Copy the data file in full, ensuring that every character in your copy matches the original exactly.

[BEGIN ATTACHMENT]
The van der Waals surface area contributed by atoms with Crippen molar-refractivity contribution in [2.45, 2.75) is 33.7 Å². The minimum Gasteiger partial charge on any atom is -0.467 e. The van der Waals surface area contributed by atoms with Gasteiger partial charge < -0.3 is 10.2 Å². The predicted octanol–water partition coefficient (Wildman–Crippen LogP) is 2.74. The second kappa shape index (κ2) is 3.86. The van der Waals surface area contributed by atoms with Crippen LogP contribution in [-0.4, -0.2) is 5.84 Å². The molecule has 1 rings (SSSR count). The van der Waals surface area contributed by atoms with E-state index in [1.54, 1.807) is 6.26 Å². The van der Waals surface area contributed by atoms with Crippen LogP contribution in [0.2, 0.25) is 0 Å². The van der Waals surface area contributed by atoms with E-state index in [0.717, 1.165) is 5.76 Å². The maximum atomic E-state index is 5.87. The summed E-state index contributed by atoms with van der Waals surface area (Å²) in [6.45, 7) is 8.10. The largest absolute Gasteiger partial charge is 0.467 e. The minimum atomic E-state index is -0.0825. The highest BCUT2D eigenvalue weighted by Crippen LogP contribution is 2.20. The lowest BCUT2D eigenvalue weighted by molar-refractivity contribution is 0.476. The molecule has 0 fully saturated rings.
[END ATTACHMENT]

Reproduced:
The van der Waals surface area contributed by atoms with Crippen molar-refractivity contribution in [2.45, 2.75) is 33.7 Å². The minimum Gasteiger partial charge on any atom is -0.467 e. The van der Waals surface area contributed by atoms with Gasteiger partial charge < -0.3 is 10.2 Å². The predicted octanol–water partition coefficient (Wildman–Crippen LogP) is 2.74. The second kappa shape index (κ2) is 3.86. The van der Waals surface area contributed by atoms with Crippen LogP contribution in [-0.4, -0.2) is 5.84 Å². The molecule has 1 rings (SSSR count). The van der Waals surface area contributed by atoms with E-state index in [1.54, 1.807) is 6.26 Å². The van der Waals surface area contributed by atoms with Crippen LogP contribution in [0.2, 0.25) is 0 Å². The van der Waals surface area contributed by atoms with E-state index in [0.717, 1.165) is 5.76 Å². The maximum atomic E-state index is 5.87. The summed E-state index contributed by atoms with van der Waals surface area (Å²) in [6.45, 7) is 8.10. The largest absolute Gasteiger partial charge is 0.467 e. The minimum atomic E-state index is -0.0825. The highest BCUT2D eigenvalue weighted by Crippen LogP contribution is 2.20. The lowest BCUT2D eigenvalue weighted by molar-refractivity contribution is 0.476. The molecule has 0 fully saturated rings.